Kenai - Low-Content Wolf-Dog
Kenai is a low-content wolfdog. He is roughly 5 years old and his birthday is around April, 2018.
  NOT on the Tour Path

  Enrichment eligible

Quick Bio

Kenai arrived to the sanctuary in June of 2020 when he was two-years old. Traveling from Ohio state, Kenai was an owner-surrender when the woman who cared for him fell very ill and had to re-home all of her cherished pets.


Kenai is mostly shy with his Keeper friends here, but has shown an interest in interacting from a distance. He loves to play chase and will often bounce around his enclosure play bowing at his Keeper from behind his house or a tree.


Kenai currently lives alone but we have a new companion in the works for him soon!

Fun Facts

Having grown up with an Alaskan husky companion, Kenai learned his tail-language from miss Luna. As a result, Kenai can be spotted habitually attempting to curl his tail like a husky’s when communicating with other rescues at Wild Spirit Wolf Sanctuary. Unbeknownst to him, Kenai’s tail looks more like a sagging question mark than the proud, strong curl iconic of malamutes and huskies. We have not the heart to tell him how ridiculously adorable he looks!

Sponsorship Details

Kenai has only 4 sponsors!

Likes & Dislikes

Like many of our rescues, Kenai has taken to greatly enjoying his weekly provided enrichment bone of bison, elk, or deer.

Kenai doesn’t like when rescues that live nearby get medballs, because he doesn’t.

Kenai‘s History

Low-content wolf-dog Kenai was rescued in June of 2020 from Ohio when he was only two-years old. Due to sudden illness, Kenai’s owner was forced to seek sanctuary for handsome “Stinky,” as he was affectionately called by her. Prior to living with this owner, Kenai was cared for by a male relative who proved incapable of providing for Kenai’s specific needs as a wolf-dog and not a domestic dog pet. Luckily, the woman noticed the need to intervene and took Kenai home to care for him more properly until his relocation to Wild Spirit Wolf Sanctuary was required.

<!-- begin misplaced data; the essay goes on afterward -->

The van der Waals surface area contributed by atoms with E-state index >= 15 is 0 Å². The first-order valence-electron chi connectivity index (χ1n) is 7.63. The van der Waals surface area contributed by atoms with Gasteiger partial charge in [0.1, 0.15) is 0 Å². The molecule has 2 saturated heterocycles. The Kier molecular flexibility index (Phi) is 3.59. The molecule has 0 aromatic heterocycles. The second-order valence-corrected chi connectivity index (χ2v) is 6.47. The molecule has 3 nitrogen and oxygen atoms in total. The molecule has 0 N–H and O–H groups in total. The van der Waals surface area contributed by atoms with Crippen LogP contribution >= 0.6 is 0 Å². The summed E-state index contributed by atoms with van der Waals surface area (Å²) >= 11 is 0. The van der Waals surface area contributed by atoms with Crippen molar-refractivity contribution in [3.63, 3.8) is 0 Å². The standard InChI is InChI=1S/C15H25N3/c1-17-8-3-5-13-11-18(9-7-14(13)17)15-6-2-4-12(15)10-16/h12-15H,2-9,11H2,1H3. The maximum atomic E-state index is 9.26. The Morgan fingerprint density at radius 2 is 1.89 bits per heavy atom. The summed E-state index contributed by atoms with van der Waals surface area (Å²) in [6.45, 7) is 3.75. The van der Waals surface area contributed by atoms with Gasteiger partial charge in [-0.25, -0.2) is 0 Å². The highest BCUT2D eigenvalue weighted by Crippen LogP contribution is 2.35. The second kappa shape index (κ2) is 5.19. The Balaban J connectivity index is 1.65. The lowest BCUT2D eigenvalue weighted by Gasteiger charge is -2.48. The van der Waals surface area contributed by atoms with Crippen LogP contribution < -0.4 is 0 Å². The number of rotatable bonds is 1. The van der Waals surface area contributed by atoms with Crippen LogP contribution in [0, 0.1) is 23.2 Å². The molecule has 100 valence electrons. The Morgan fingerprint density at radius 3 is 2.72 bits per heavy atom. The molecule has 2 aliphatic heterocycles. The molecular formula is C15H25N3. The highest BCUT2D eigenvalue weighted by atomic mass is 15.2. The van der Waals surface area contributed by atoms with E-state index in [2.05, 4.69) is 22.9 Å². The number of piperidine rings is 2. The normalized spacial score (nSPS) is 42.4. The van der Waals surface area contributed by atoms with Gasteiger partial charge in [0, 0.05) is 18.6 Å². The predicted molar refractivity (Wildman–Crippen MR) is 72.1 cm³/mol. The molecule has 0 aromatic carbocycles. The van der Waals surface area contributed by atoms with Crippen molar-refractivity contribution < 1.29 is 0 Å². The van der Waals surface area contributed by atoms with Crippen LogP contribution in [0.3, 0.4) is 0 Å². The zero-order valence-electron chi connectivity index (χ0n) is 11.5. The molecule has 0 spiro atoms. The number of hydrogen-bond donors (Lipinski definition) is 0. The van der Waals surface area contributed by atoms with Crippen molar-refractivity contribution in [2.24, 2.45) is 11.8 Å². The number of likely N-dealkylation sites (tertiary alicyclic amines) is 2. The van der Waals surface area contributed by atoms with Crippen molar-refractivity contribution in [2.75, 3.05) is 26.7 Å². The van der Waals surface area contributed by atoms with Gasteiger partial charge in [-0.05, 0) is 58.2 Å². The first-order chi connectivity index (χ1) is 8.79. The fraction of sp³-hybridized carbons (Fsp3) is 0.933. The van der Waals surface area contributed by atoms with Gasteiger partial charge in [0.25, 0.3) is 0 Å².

Unfortunately, wolf-dogs are not suited to most homes, and Wild Spirit Wolf Sanctuary does not recommend wolf-dog ownership. In cases similar to Kenai’s, when a new home is needed to be found, the process is difficult. Many shelters and humane societies throughout the United States will not accept nor adopt out wolf-dogs. The frequent action taken upon receiving wolf-dogs at a shelter is to euthanize them. An increasing trend within the rescue community, as well, is to only accept high-content wolf-dogs if wolf-dogs are to be accepted at all. This leaves the lower content wolf-dogs and misidentified domestic dogs at higher risk for euthanasia, making it more urgent to stop supporting the exotic pet trade.

Fortunately for Kenai, we had a single female in need of companionship, and he was just the guy for her! Stay tuned for more updates as their relationship continues to develop and as Kenai settles further into his new sanctuary life.


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